Even if all the constitutional requirements for the establishing of a valid bilateral agreement were complied with, it is far from clear that the bilateral agreement concluded between South Africa and the CAR is still in existence. There are two rules of international law regarding treaties that might suggest that no binding agreement exists at present.
First, the rule of rebus sic stantibus establishes the principle that an agreement between states is valid only for as long as the basic facts present at the time the agreement was concluded remain the same. This rule has arguably been slightly altered by article 62 of the Vienna Convention on the Law of Treaties of 1969, which now regards the treaty invalid only if “the existence of those circumstances constituted an essential basis of the consent of the parties to be bound by the treaty and the effect of the change is radically to transform the extent of obligations still to be performed under the treaty”.
Given the fact that the agreement was reached at a time when there was an AU-recognised government in place in the CAR and when there was indeed a CAR military to train, and given further that South Africa, as a loyal member of the AU, do not recognise the rebel government in the CAR and that the AU prohibits South Africa from supporting the unlawful rebel government in any way, I would suggest that the essential requirements for the continued validity of the bilateral agreement have fallen away.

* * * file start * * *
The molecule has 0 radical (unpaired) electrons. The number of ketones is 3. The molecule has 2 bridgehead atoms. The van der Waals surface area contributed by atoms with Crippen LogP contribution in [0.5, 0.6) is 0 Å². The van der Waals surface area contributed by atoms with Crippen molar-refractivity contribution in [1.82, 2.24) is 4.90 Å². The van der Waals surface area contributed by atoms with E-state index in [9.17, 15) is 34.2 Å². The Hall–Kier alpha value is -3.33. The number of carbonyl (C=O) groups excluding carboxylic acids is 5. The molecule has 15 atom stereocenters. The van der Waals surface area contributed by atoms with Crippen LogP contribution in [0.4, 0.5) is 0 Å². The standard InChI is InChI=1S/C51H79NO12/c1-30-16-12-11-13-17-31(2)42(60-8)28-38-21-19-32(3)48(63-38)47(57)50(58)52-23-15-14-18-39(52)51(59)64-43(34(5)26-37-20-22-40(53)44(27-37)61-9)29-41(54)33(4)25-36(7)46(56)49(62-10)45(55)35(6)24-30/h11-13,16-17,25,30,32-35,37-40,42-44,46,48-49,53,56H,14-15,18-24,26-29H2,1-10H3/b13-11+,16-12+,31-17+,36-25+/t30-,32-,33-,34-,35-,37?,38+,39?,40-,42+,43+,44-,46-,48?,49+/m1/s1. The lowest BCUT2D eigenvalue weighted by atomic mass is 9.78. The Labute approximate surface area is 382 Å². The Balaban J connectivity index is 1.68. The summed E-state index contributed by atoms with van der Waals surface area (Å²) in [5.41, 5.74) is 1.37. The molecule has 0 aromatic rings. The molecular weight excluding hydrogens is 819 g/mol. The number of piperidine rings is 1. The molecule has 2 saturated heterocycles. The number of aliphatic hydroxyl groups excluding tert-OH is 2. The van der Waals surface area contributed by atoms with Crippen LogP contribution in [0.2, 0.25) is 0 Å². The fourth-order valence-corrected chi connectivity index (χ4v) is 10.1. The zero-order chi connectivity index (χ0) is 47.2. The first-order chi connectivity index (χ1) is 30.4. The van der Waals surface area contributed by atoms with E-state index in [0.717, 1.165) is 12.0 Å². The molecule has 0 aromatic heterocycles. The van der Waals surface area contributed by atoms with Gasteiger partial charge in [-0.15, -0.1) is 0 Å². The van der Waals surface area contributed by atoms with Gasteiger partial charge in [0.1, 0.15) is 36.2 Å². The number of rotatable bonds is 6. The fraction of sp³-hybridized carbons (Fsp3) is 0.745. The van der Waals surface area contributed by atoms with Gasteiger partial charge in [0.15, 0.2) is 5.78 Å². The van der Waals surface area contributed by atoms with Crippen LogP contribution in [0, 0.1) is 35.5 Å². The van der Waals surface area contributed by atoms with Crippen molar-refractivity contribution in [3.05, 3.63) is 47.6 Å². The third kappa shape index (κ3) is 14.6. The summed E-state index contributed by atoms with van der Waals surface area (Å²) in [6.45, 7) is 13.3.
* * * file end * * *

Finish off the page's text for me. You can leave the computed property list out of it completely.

However, there is a second reason why the bilateral agreement must surely now be void, namely that when it becomes objectively impossible to fulfil the conditions of the agreement, the agreement between states will terminate. This is confirmed by article 61 of the Vienna Convention that states that the impossibility of performing a treaty is a ground for terminating a treaty if “the impossibility results from the permanent disappearance or destruction of an object indispensable for the execution of the treaty”.
Thirteen South African soldiers have died at the hands of rebel forces that are now in control of the CAR. Bozize has fled to Cameroon. The CAR army has disintegrated. It is therefore impossible to train the CAR army or to protect Bozize as per the original bilateral agreement. In these circumstances it is not possible to argue that South Africa can fulfil its obligations in terms of this bilateral agreement with the CAR.
Given these circumstances, it is far from clear whether the continued presence of South African troops in a sovereign country does not violate the UN Charter as well as customary international law.